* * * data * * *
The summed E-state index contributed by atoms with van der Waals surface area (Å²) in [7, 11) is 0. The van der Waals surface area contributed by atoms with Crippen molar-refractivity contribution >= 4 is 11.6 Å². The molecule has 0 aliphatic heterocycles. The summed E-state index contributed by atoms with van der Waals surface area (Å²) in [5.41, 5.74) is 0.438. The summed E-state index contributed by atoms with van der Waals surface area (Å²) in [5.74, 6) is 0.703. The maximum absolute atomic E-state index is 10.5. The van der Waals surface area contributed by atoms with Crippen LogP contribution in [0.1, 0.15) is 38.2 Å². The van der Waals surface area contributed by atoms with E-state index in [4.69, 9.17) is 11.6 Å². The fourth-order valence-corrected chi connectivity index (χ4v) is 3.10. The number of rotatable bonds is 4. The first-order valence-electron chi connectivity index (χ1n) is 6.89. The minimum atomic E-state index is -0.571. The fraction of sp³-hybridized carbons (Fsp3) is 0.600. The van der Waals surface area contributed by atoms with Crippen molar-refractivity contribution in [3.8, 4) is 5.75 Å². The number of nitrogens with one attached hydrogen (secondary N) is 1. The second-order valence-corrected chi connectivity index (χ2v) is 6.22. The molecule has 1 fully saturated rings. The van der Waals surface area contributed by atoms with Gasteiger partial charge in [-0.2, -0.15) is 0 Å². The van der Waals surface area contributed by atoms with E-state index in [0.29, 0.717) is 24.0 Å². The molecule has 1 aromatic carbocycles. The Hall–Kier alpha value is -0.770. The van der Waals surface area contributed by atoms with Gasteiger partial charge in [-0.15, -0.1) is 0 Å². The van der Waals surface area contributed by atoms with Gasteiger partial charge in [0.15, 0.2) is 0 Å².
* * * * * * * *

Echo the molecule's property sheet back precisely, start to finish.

The summed E-state index contributed by atoms with van der Waals surface area (Å²) in [7, 11) is 0. The van der Waals surface area contributed by atoms with Crippen molar-refractivity contribution >= 4 is 11.6 Å². The molecule has 0 aliphatic heterocycles. The summed E-state index contributed by atoms with van der Waals surface area (Å²) in [5.41, 5.74) is 0.438. The summed E-state index contributed by atoms with van der Waals surface area (Å²) in [5.74, 6) is 0.703. The maximum absolute atomic E-state index is 10.5. The van der Waals surface area contributed by atoms with Crippen LogP contribution in [0.1, 0.15) is 38.2 Å². The van der Waals surface area contributed by atoms with E-state index in [4.69, 9.17) is 11.6 Å². The fourth-order valence-corrected chi connectivity index (χ4v) is 3.10. The number of rotatable bonds is 4. The first-order valence-electron chi connectivity index (χ1n) is 6.89. The minimum atomic E-state index is -0.571. The fraction of sp³-hybridized carbons (Fsp3) is 0.600. The van der Waals surface area contributed by atoms with Crippen molar-refractivity contribution in [3.8, 4) is 5.75 Å². The number of nitrogens with one attached hydrogen (secondary N) is 1. The second-order valence-corrected chi connectivity index (χ2v) is 6.22. The molecule has 1 fully saturated rings. The van der Waals surface area contributed by atoms with Gasteiger partial charge in [-0.2, -0.15) is 0 Å². The van der Waals surface area contributed by atoms with E-state index in [0.29, 0.717) is 24.0 Å². The molecule has 1 aromatic carbocycles. The Hall–Kier alpha value is -0.770. The van der Waals surface area contributed by atoms with Gasteiger partial charge in [-0.15, -0.1) is 0 Å². The van der Waals surface area contributed by atoms with Gasteiger partial charge in [0.15, 0.2) is 0 Å².